Jetstar has goodbrand equity and is reportedly planning to enter the Japanese domestic airline market. This is quite challenging if we consider the fact that the Japanese domestic market is a closed market (Schiffman, L. Et.al 2001). The brand equity of the two major Japanese airline companies has led to customers’ loyalty and any intrusion from outside will not be easy. According to this journal, the two major airlines in Japan; All Nippon and Japan Airlines are considering to lower transport charges to increase consumer loyalty. Every one of these major players is straggling to improve their brand equity by amending their price policies, product policy and communication policy (Kevin E. V Et.al, 2003).
Consumer Behavior in Japan’s Transport Sector
Transport in Japan has always been a center of attraction to private investors due to the large number of passengers travelling from one city to another and also in and out of the country. The infrastructure of Japan is highly developed with roads and high speed trains being the most dominant means of transportation. Roads make 1.2 kilometer network stretches within the country and are the main means of transportation in Japan (transport statistic handout of Japan, page 14)
Several Japanese railway companies also compete in domestic and regional transport market. Since Japanese customers are very strict on punctuality, high speed trains companies compete by improving on their time consciousness to attract customers. Some of the most dominant competitors in this industry are: Kintetsu Corporation, Seibu Railway, and Keio Corporation among other big players in the industry (The Japan Times, 2011). This article from The Japan Times also states that the average delay per train on the Tokaido Shinkansen Company is always an estimate of six seconds.
Air transport in Japan also attracts a big market both domestically and internationally. In 2012, Japan had a total of ninety eight airports with three main international gateways (Neal & Hawkins, 2002). According to the Yomiuri newspaper of China, Jetstar approached Japan’s ministry of transport to seek approval to form joint ventures with the local Japanese market. Though Jetstar’s spokesman could not comment on that statement but Jetstar has been talking about its intention to form joint ventures with other Airlines in Asia to make it one of the fastest growing Airline markets in the world (Japan association of travel Agents report, 2002).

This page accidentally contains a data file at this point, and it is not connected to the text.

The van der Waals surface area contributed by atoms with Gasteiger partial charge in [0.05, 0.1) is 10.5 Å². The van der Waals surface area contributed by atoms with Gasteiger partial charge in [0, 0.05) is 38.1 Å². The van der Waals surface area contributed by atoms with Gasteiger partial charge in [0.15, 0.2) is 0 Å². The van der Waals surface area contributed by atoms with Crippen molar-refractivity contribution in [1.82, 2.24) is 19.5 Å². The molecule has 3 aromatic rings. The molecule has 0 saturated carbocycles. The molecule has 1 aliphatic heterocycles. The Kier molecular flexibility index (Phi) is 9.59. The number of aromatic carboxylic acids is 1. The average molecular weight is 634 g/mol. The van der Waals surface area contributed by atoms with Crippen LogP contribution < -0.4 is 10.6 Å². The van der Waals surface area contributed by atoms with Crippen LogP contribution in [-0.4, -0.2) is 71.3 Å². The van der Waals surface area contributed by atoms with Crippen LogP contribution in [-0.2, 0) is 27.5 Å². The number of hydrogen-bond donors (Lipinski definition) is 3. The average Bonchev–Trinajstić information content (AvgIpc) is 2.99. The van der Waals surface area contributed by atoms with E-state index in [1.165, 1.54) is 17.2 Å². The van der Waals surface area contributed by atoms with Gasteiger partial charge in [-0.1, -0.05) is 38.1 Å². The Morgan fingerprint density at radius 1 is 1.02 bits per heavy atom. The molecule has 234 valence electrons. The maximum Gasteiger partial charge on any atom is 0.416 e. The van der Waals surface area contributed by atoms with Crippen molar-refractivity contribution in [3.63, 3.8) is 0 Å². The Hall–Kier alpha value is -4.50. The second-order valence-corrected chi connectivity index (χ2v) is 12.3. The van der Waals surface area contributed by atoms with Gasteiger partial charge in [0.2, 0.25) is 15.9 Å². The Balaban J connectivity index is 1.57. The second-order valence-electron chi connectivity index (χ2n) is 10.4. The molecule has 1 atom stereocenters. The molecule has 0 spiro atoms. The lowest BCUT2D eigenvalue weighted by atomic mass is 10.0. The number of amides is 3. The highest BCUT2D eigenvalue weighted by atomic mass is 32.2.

Honey moon travel in Japan shoed remarkable improvement in the year 2002 (JATA survey report, 2012). The following graph shows Japan’s air travel trends between 2001 and 2002.
The above graph shows a high percentage of seniors travelling by air, followed by middle aged, honey moon, business, family, young women and incentives being the last in terms of highest figures recorded.
Four years later, the Japanese airline market had drastically changed and according to the report written by JATA. The trips considered in this survey were those heading to Europe, china, Hawaii and other Asian countries. All member companies were asked to participate in the survey and the results were as follows:
The above graph shows a general decline in the trend of customers travelling in and out of Japan. The number of people travelling for honey moon had the highest decline followed by incentives and the rest were fairly constant.
After four years again, there were changes in the number of individuals travelling for different purposes as demonstrated by the graph below.
The number of people travelling on honey moon drastically improved compared to 2006. The seniors remain the highest numbers of travelers followed by business. This is despite the fact that there was a slight decline in the two over a couple of months while the rest showed a drastic improvement.
The main competitors in the Japanese airline industry are: Delta Airlines. Inc, Jetstar, Singapore Airlines limited and All Nippon Airways Co.ltd among others. The All Nippon is the biggest player from within Japan. Though it has developed its brand to highly competitive standards, it steals faces competition from Jetstar which operates in three countries; Australia, Singapore and Japan (Country report: Air transport in Japan 2012 pg 62).This competition does not affect the Japanese local market which is dominated by All Nippon and other Japanese Companies.
Consumer trend in the Japanese airline market is constantly rising up to the year 2011 when the catastrophic blast altered the trend a little. It picked up again during the year 2012 ( Country report: Air transport in Japan 2012 pg 62).The general trend up to date is still rising as more people keep flowing in and out of Japan every day.
Consumer behavior in Australia
Australia has a very wide diversity of consumers ranging from gender, ethnicity, ages, education, marital status, interests and preferences among many others (Lawson, R.Et.al, 1996). Demography is the major difference between the Australian consumers. The wise diversity of consumers in Australia leads to target marketing as a result of wide variety of needs and wants of the Australian people (Linda. D. H. 2012).The same concept applies to the Airline market in this county. There is a wide diversity of travelers and with different travelling needs. This is the major reason why Australia came up with what is known as consumer oriented legislation to take care of the issues affecting consumers. According to (Linda. D. H. 2012 ), this is further facilitated by the consumer association website which they named “the magazine of choice”.